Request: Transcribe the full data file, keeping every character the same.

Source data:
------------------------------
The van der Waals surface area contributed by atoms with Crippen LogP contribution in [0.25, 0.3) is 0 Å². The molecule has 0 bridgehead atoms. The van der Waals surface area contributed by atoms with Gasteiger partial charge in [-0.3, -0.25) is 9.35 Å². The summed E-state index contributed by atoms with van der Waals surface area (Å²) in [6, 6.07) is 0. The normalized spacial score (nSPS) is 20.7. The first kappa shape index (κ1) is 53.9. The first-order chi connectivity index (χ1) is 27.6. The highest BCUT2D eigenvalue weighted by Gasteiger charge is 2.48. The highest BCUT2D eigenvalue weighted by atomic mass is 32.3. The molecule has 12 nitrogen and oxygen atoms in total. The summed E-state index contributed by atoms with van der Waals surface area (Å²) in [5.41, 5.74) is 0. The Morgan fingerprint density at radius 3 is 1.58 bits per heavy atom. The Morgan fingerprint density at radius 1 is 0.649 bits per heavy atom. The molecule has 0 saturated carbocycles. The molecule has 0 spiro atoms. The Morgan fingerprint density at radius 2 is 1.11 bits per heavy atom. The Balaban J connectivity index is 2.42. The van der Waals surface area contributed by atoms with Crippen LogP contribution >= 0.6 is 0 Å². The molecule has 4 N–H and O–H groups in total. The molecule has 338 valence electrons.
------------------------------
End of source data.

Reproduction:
The van der Waals surface area contributed by atoms with Crippen LogP contribution in [0.25, 0.3) is 0 Å². The molecule has 0 bridgehead atoms. The van der Waals surface area contributed by atoms with Gasteiger partial charge in [-0.3, -0.25) is 9.35 Å². The summed E-state index contributed by atoms with van der Waals surface area (Å²) in [6, 6.07) is 0. The normalized spacial score (nSPS) is 20.7. The first kappa shape index (κ1) is 53.9. The first-order chi connectivity index (χ1) is 27.6. The highest BCUT2D eigenvalue weighted by Gasteiger charge is 2.48. The highest BCUT2D eigenvalue weighted by atomic mass is 32.3. The molecule has 12 nitrogen and oxygen atoms in total. The summed E-state index contributed by atoms with van der Waals surface area (Å²) in [5.41, 5.74) is 0. The Morgan fingerprint density at radius 3 is 1.58 bits per heavy atom. The Morgan fingerprint density at radius 1 is 0.649 bits per heavy atom. The molecule has 0 saturated carbocycles. The molecule has 0 spiro atoms. The Morgan fingerprint density at radius 2 is 1.11 bits per heavy atom. The Balaban J connectivity index is 2.42. The van der Waals surface area contributed by atoms with Crippen LogP contribution >= 0.6 is 0 Å². The molecule has 4 N–H and O–H groups in total. The molecule has 338 valence electrons.